Reply #576

@Radnen: I wrote a proper introduction in the README file:
https://github.com/Radnen/spherestudio


Thanks, it needed a good update. :)
If you use code to help you code you can use less code to code. Also, I have approximate knowledge of many things.

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  • Fat Cerberus
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Re: Radnen's Sphere Studio v1.2.1
Reply #577
By the by, I ended up releasing minisphere 3.0 with a bundled copy of Sphere Studio after all.  I figured why not, the vanilla engine included an editor, so minisphere should include a modern one.  The bundled version incorporates my latest changes and UX improvements as 1.2.2, so if you want to do a minor maintenance release with that version number, that would probably be good to avoid confusion.  Just if you do, make sure to do a full clean and rebuild this time. :P  I've gotten into the habit of doing that for all my releases, so I know that everything's up to date before packaging.  Sometimes I'll even go as far as deleting the build directory completely to make sure all the stale files get nuked.

At one point I was considering forking the editor and bundling it as "minisphere Studio" (versioned in sync with the engine and toolchain, with all changes contributed back to the main repo of course), which the MIT license would allow, but I decided that probably wasn't a good idea.  Fragmentation is bad. ;)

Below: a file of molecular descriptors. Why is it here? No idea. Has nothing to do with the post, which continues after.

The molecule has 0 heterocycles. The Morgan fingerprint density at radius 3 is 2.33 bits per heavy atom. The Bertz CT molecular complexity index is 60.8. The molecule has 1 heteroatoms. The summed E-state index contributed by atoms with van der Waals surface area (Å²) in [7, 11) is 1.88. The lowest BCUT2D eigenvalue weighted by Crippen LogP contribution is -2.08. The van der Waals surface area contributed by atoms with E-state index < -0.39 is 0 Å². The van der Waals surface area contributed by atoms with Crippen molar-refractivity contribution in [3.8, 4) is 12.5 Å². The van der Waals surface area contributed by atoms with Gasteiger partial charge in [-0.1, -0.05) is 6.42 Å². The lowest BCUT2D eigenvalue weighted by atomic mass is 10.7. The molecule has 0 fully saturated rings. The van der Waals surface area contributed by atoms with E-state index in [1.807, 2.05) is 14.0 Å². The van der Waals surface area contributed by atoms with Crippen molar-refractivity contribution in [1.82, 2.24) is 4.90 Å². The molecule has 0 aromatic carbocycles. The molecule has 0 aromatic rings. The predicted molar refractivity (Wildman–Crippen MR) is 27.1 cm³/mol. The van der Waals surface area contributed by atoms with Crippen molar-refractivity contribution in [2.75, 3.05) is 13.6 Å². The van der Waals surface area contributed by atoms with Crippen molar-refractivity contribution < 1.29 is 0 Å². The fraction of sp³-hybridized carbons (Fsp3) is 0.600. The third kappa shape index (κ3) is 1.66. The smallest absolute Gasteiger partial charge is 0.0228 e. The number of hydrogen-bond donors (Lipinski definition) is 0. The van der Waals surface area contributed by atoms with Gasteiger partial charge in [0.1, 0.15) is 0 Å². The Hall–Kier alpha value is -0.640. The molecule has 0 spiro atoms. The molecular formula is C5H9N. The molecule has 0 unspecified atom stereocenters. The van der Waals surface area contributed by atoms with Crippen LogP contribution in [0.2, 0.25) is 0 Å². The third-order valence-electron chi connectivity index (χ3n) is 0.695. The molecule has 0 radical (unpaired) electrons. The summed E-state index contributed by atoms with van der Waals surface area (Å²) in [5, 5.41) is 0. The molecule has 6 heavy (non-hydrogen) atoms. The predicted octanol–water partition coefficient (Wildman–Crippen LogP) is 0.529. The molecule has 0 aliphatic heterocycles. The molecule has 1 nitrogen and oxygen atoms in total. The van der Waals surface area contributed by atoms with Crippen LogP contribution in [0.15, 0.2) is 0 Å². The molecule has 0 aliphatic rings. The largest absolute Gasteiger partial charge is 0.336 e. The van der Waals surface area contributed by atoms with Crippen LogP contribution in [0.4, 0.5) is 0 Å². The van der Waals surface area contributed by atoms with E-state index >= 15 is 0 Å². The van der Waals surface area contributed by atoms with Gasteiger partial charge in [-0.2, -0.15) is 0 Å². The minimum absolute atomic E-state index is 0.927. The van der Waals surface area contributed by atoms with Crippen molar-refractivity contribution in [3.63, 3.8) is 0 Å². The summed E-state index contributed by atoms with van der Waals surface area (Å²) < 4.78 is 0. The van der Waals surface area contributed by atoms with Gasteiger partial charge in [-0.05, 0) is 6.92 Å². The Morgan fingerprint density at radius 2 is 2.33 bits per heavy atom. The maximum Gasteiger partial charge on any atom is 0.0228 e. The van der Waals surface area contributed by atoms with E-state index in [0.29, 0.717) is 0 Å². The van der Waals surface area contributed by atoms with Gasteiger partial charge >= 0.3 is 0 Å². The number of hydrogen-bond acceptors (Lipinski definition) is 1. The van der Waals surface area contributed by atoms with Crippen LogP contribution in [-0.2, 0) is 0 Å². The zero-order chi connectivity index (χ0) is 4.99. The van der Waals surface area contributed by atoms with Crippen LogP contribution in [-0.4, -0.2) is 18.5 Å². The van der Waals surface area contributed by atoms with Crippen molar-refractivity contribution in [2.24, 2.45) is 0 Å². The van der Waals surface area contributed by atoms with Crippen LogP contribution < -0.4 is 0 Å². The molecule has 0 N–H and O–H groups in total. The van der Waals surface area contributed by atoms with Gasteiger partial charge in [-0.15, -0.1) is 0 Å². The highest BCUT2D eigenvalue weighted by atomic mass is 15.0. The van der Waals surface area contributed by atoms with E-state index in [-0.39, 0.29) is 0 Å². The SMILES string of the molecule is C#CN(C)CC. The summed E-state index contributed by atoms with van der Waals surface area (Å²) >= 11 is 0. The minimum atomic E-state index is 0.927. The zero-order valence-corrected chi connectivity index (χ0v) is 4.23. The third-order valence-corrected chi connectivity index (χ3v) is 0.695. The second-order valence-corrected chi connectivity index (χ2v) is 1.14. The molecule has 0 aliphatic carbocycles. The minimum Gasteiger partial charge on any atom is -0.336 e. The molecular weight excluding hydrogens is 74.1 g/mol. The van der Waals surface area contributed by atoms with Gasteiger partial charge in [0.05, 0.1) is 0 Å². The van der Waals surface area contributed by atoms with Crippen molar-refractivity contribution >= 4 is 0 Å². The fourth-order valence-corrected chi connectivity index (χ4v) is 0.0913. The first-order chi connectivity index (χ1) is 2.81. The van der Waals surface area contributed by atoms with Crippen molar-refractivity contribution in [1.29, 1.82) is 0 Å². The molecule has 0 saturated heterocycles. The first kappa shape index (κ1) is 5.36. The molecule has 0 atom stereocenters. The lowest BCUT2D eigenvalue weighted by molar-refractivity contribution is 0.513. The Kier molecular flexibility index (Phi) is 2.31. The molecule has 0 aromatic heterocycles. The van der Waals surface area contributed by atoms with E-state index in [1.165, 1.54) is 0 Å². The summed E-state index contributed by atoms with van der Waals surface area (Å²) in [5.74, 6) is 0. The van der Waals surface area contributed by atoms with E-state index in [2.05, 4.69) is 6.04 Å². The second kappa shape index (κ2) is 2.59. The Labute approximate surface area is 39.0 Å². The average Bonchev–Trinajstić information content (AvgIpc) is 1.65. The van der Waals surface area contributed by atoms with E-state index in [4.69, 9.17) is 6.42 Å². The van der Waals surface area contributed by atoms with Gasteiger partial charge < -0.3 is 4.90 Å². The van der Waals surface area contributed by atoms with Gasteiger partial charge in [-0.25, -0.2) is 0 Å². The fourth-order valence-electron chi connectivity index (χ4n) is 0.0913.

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  • Radnen
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Re: Radnen's Sphere Studio v1.2.1
Reply #578
Oh. I would have liked to add that dynamic palette I was working on, but lately I've just been so darn busy. Tonight I may work some more on it, and perhaps add it to the codebase. It's fully working but a bit difficult to use. I wanted to add an eye dropper and copy-paste/merge ability to the palette.
If you use code to help you code you can use less code to code. Also, I have approximate knowledge of many things.

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  • Fat Cerberus
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Re: Radnen's Sphere Studio v1.2.1
Reply #579
One thing that's a pain now that Sphere Studio uses semantic versioning is that I have to be very careful when making changes not to break the plugin API.  Being a huge perfectionist, I'm often tempted to do mini-refactorings on the plugin system but have to stop myself because it would break plugins.  For bundled plugins this isn't a problem (they can just be recompiled along with the editor), but it is for third-party ones like the minisphere debugger because it would break both backward AND forwards compatibility.

To clarify a bit, in .NET it's safe to add new methods and classes without breaking anything, but changing method signatures (= return type, adding/removing/reordering parameters) or names will break plugins.  This is the main thing holding me back from redoing the styling API (it badly needs an update), because I haven't yet figured out how to do it and still keep plugin compatibility.